“I don't feel the same way about Mueller,” Cobb said in an extensive interview for the latest episode of ABC News' podcast The Investigation. “I don't feel the investigation is a witch hunt.”
But as Mueller prepares to convey his findings to the U.S. Attorney General, Cobb maintains a belief that his report will spare the president from any serious political harm. Cobb said he believes Mueller has already revealed the bulk of the findings that the investigation will produce through the sentencing memos and “speaking indictments” issued against a group of 34 defendants that include Russian hackers and the former Trump campaign chairman Paul Manafort. A so-called speaking indictment sets forth more contextual details on a case than is required by law.
The indictment against the Russian hackers was “highly detailed,” he said. “And there's no link to Trump or the campaign. The same thing with Manafort -- they just filed an 800-page sentencing memorandum, and in 800 pages there's no reference to collusion,” Cobb said, referring to Manafort, who was convicted last year of tax and bank fraud charges and pleaded guilty in a separate case to conspiracy charges brought by Mueller as part of his probe.
Cobb, 68 -- a distant relative of the Hall of Fame baseball player with the same name -- headed the criminal division of the U.S. Attorney’s office in Baltimore before spending decades in private practice. He joined the White House legal team six months into Trump’s presidency. Unlike some of the other attorneys hired to grapple with the Mueller probe, Cobb’s client was not the president, but “the presidency,” which he considered a subtle but important distinction.
“My legal obligations were to the institution,” he said.
In that role, he said he often endorsed a different strategy than more combative lawyers in Trump’s corner. And over time, he said his view of the probe has diverged from some of his former colleagues on the case. John Dowd, another veteran defense attorney on Trump’s team, told "The Investigation" podcast recently that he considered the special counsel probe “one of the greatest frauds this country's ever seen.”
“Yeah. I don't share that view,” Cobb said.
“I think Bob Mueller's an American hero … even though he came from an, arguably, privileged background, he has a backbone of steel. He walked into a firefight in Vietnam to pull out one of his injured colleagues and was appropriately honored for that. I've known him for 30 years as a prosecutor and a friend. And I think the world of Bob Mueller. He is a very deliberate guy. But he's also a class act. And a very justice-oriented person.”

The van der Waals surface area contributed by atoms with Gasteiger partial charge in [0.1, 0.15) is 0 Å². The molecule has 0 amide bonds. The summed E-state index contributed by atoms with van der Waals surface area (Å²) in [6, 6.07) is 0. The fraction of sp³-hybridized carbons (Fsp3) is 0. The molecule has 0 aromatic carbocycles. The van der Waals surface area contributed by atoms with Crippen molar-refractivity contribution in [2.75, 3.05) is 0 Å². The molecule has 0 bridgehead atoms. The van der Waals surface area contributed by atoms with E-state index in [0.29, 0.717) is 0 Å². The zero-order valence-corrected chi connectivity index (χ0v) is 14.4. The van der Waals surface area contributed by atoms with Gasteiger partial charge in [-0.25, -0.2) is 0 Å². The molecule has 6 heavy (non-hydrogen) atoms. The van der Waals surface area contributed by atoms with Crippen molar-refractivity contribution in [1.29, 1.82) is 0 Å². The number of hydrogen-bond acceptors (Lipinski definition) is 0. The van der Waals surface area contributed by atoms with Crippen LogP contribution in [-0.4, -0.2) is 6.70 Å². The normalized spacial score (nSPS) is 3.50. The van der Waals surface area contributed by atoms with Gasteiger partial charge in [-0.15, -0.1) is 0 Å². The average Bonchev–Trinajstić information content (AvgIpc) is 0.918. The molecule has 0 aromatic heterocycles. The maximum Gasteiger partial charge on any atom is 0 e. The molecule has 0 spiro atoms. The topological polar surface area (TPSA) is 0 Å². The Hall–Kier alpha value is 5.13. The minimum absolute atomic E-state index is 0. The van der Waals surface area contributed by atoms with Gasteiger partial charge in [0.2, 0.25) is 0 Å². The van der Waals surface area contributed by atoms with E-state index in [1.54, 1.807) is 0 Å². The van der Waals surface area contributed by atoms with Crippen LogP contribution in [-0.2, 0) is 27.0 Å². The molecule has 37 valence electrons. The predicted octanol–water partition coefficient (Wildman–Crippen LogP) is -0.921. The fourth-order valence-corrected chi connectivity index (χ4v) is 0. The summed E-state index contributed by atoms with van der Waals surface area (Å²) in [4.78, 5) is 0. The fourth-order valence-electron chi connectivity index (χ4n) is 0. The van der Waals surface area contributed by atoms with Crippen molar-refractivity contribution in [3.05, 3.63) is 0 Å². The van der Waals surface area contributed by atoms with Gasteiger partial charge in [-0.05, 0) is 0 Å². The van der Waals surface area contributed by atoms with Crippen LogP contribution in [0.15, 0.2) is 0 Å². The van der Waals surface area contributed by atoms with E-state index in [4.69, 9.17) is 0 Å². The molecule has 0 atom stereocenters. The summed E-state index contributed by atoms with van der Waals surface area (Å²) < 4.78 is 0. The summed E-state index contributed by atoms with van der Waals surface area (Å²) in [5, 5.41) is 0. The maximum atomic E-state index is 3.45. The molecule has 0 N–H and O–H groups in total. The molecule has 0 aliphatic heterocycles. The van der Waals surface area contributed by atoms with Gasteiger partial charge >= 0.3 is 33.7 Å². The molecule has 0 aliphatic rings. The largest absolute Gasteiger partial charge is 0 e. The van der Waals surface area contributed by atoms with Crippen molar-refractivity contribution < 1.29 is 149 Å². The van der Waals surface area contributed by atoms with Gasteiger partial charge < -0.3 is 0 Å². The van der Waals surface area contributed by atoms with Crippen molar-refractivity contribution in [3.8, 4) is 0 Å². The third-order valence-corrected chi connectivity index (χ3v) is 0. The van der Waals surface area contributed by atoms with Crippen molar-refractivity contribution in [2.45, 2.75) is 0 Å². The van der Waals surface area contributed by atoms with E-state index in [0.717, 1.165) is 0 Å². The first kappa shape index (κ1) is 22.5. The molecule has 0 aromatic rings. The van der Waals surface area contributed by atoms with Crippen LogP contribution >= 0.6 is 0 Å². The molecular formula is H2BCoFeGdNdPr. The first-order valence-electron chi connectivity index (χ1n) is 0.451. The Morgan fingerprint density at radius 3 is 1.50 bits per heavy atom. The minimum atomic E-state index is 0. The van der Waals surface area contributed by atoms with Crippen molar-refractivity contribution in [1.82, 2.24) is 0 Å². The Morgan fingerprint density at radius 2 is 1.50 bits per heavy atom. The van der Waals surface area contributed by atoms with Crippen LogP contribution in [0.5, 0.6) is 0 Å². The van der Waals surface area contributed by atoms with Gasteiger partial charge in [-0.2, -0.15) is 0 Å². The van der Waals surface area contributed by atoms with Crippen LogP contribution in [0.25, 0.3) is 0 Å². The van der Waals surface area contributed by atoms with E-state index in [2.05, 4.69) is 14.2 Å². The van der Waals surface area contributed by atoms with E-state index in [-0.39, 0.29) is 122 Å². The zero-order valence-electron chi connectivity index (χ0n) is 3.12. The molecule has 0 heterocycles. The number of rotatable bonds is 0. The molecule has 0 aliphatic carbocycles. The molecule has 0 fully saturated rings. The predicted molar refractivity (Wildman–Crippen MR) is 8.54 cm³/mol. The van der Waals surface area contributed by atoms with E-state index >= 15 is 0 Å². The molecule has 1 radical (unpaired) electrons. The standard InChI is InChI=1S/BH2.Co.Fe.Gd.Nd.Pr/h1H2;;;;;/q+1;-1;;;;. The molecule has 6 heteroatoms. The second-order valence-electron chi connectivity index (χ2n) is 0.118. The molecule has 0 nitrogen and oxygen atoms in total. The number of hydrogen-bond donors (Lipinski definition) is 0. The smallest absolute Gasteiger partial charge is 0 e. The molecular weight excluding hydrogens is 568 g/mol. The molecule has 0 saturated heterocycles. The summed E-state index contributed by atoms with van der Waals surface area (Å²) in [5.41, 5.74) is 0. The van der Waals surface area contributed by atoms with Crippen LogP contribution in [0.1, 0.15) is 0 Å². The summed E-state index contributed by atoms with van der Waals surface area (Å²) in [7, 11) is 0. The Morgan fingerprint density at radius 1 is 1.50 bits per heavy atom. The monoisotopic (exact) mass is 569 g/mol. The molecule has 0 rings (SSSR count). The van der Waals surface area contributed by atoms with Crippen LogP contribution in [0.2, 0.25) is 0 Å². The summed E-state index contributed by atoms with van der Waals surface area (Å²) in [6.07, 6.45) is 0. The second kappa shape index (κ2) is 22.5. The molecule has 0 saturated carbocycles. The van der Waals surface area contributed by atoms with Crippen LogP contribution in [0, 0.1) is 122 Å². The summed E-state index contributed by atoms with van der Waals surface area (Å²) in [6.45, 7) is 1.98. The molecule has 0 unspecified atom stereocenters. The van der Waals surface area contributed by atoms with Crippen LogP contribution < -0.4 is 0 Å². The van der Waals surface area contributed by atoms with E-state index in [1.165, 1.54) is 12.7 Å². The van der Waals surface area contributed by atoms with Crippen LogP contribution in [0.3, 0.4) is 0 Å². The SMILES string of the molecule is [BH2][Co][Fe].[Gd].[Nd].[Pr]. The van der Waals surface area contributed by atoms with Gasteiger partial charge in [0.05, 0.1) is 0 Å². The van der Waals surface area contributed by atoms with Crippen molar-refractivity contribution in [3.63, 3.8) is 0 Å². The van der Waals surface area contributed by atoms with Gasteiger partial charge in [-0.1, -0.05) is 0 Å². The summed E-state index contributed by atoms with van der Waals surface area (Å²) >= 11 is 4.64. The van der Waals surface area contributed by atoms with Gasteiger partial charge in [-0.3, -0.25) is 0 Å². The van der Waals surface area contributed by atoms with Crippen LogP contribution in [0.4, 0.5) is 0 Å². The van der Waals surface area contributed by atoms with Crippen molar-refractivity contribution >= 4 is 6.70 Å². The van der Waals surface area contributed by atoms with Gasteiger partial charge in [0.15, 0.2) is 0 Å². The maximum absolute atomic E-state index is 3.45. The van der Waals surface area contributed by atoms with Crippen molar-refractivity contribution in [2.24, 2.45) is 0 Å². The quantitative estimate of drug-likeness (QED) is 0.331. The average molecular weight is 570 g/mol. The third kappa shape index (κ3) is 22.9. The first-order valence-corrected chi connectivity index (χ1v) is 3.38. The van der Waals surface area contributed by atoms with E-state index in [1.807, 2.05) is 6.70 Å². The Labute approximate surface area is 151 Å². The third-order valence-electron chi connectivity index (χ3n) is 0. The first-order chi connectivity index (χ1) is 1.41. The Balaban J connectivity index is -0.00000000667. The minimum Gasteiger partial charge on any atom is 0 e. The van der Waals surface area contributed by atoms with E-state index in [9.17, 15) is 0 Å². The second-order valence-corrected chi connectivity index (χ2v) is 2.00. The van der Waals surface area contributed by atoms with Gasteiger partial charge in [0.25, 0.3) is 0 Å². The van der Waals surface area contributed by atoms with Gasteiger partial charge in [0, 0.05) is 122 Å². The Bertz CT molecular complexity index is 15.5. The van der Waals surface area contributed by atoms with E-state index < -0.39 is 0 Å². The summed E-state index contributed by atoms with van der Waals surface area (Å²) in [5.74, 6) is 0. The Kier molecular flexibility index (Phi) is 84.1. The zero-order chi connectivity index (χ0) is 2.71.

Cobb said his experienced matched with the description offered by many of the people who have interacted with Mueller’s team. “I can't be critical,” he said. “I never had a bad interaction with Mueller or his staff.”
At times, Cobb clashed with his former White House colleagues over legal strategy, advocating dignified cooperation that led the administration to share thousands of documents with Mueller’s team and made officials available for interviews. But the team only was able to proceed with that strategy because Trump agreed with it, Cobb said.
“I was the one that advised it. But the president did make the decision,” Cobb said.
Those differing strategies ultimately drove a wedge between Cobb on one side, and on the other Dowd and Trump's personal attorney Rudy Giuliani -- as the president gravitated towards a more combative approach. Cobb left the White House after ten months.
“In my first nine-and-a-half months … I was able to prevent the president from going on the attack against Mueller,” Cobb said. “It wasn't really until Dowd sent out a critical tweet of Mueller and Rudy joined the team that the president felt unleashed.”
Cobb said Trump’s approach shifted in part because he was growing increasingly frustrated by the way the investigation was eating into his presidency, particularly as he sought to pursue a foreign policy agenda. For a time, the instinct of the president’s lawyers was to try and persuade him that the investigations would soon be over, Cobb said.
“But it's never going to be over,” Cobb said. “I mean, this is going to go through 2020. And if the president is reelected, it'll go beyond that.”
Cobb had a first-hand view at some of the most contentious aspects of the Trump White House. Within minutes of his swearing in, he said, the president dismissed his chief of staff and fired his communications director. “So I was a footnote on day one,” he laughed.
Cobb said he is not certain that Trump has been well served by the chaos around him.
“It would be disingenuous to suggest that the president doesn't need a better [human resources] team and that some of the people that have been chosen and [been] put in significant roles have not performed as he may have hoped -- or as voters may have hoped,” he said.
He believes Trump will need to brace himself as the chaotic turbulence of investigations spirals towards Capitol Hill.
“All these people are hell bent on issuing a lot of subpoenas to get to the administration and perpetuate this investigation,” he said.
"The Investigation" is a podcast series offering an in-depth look at special counsel Robert Mueller's investigation into Russian interference in the 2016 presidential election and its aftermath, analyzing the potential fallout and political consequences. Hosted by ABC News correspondent Kyra Phillips and the ABC News investigative team, led by Senior Executive Producer Chris Vlasto. "The Investigation" is available for free on Apple Podcasts (via iPhone), Google Podcasts (via Android), Spotify (via smartphone and desktop), Stitcher (via smartphone and desktop), TuneIn (via smartphone and desktop), the ABC News app (via your smartphone) or your favorite podcast player.